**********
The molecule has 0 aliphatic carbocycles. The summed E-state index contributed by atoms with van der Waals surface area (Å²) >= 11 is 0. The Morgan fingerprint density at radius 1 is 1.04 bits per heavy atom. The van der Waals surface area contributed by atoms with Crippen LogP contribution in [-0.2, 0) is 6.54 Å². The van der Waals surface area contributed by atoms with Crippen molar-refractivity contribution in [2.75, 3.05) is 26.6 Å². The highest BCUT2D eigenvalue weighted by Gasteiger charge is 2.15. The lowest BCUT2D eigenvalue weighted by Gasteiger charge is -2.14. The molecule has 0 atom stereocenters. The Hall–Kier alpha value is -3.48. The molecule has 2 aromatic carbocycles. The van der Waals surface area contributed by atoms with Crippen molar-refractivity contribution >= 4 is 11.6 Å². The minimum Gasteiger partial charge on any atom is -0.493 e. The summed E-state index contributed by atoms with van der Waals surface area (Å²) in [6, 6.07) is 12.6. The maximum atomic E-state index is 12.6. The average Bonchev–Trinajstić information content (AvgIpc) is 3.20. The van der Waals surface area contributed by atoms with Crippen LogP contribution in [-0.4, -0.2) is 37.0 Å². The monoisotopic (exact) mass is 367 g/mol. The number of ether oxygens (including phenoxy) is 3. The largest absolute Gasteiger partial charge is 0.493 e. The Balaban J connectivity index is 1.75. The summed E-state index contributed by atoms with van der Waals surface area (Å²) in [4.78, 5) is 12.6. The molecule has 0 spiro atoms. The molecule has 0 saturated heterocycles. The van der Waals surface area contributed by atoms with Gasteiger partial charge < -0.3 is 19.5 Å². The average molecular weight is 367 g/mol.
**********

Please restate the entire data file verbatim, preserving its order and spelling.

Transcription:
The molecule has 0 aliphatic carbocycles. The summed E-state index contributed by atoms with van der Waals surface area (Å²) >= 11 is 0. The Morgan fingerprint density at radius 1 is 1.04 bits per heavy atom. The van der Waals surface area contributed by atoms with Crippen LogP contribution in [-0.2, 0) is 6.54 Å². The van der Waals surface area contributed by atoms with Crippen molar-refractivity contribution in [2.75, 3.05) is 26.6 Å². The highest BCUT2D eigenvalue weighted by Gasteiger charge is 2.15. The lowest BCUT2D eigenvalue weighted by Gasteiger charge is -2.14. The molecule has 0 atom stereocenters. The Hall–Kier alpha value is -3.48. The molecule has 2 aromatic carbocycles. The van der Waals surface area contributed by atoms with Crippen molar-refractivity contribution >= 4 is 11.6 Å². The minimum Gasteiger partial charge on any atom is -0.493 e. The summed E-state index contributed by atoms with van der Waals surface area (Å²) in [6, 6.07) is 12.6. The maximum atomic E-state index is 12.6. The average Bonchev–Trinajstić information content (AvgIpc) is 3.20. The van der Waals surface area contributed by atoms with Crippen LogP contribution in [-0.4, -0.2) is 37.0 Å². The monoisotopic (exact) mass is 367 g/mol. The number of ether oxygens (including phenoxy) is 3. The largest absolute Gasteiger partial charge is 0.493 e. The Balaban J connectivity index is 1.75. The summed E-state index contributed by atoms with van der Waals surface area (Å²) in [4.78, 5) is 12.6. The molecule has 0 spiro atoms. The molecule has 0 saturated heterocycles. The van der Waals surface area contributed by atoms with Gasteiger partial charge < -0.3 is 19.5 Å². The average molecular weight is 367 g/mol.